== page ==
The top 5 targeted fish for Kayak fishing in Charleston, and the places to get geared up.
Having a basic understanding of the fish that live in the area you are targeting is essential. Once you understand what fish hunt and eat, their favored tides, and temperatures, you are one step closer to landing that trophy. Your next step is gearing up with the right rod and reel, bait, and kayak for a successful adventure. We understand dozens of fish species and dozens of reasons to pick over the other, but we want to share our favorites. We will also give you our favorite fishing merchandise suppliers, regulation site, and our favorite kayak dealer. We could go on for days worth of information about each fish or piece of gear, but we hope you find these simple, useful tips and essential knowledge helpful. In the end, we want to hear what favorites you have as well. Let's get into our fishing list and into where you can get outfitted for your catch of the day!
#- 5 Channel Catfish
This #5 spot is easily the hardest to fill. There are so many great fish, but this fish has earned my respect even though I hate catching them. The fight a large Channel Catfish can put up can be truly unique. These pale blue whiskered fish are smooth-skinned and covered in a bio-slime that acts as a protective shield to the fish. These fish average around 16 inches and about 2 pounds, but as a full-grown 20-year-old adult, they can weigh over 50 pounds. They are nature's garbage disposals eating small fish, medium fish, large fish, any fish it can get in its mouth, along with shrimp, mollusks, and plants. These fish are found in large rivers, ponds, and lakes and are incredibly hearty fish, allowing for a wide range of salinity levels. These are solid fighters and will eat just about anything you put on a hook.
Combine a great fighting fish with a creepy smile, and you have the Sheepshead. These odd fish are equipped with incisor and molar like teeth giving them a human-style dental structure. The body is often silver or greyish and stripped with 5-6 vertical blackened bars. Their life cycle as mature adults are between 2 to 5 years. The average size of the Sheepshead is around 14 inches and about 3 pounds in weight. The state record, however, is a hefty 16 pounds. These fish love to hang around structure and can be found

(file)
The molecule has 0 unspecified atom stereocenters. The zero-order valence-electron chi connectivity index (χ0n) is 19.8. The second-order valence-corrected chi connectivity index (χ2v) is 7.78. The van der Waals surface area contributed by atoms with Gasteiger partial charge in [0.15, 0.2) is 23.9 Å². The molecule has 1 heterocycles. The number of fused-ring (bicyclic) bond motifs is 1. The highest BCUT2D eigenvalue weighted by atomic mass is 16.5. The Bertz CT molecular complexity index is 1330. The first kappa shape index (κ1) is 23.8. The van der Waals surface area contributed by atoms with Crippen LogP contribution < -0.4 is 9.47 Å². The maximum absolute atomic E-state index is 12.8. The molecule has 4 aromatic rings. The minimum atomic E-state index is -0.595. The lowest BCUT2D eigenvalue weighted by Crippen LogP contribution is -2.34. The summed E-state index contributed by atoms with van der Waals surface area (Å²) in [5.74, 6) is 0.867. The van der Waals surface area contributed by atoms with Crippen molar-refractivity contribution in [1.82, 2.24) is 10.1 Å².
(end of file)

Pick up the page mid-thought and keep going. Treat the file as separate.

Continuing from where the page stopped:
year-round, mainly among piers and pylons. The Sheepshead's specialized teeth allow for a diet of small fish and shrimp but are designed to crush crabs, mussels, oysters, and barnacles. We find the best baits are fiddler or mud crabs on a 2/0 circle hook. Once on, there is little chance of them getting away, be ready for a fight.
#3 - Southern Flounder
These flat odd-looking fish have both eyes placed on the left
of their bodies and range in multiple shades of browns with spots. Flounders are masters of the ambush. Their flat body and sandy color allow for a near-perfect camouflage. These predators average 12-14inches and typically weigh in between 1-2pounds, but can grow up to 16 pounds. The lifespan of these flattened fish is roughly five years for males and 7-8 for females. These beasts are found along mudflats and tidal creeks, waiting for their prey to pass by. Flounders can be found mostly during the warming and cooling months of the year. As colder weather approaches, they tend to move more offshore. Their diet consists of smaller fish, such as mullet, spots, minnows, shrimp, and even blue crab. If you can't find live bait, specifically mud minnows or finger mullet, try a 5-inch white Gulp Mullet with a 1/4ounce trout eye jig.
#2 - Speckled Trout or Spotted Sea Trout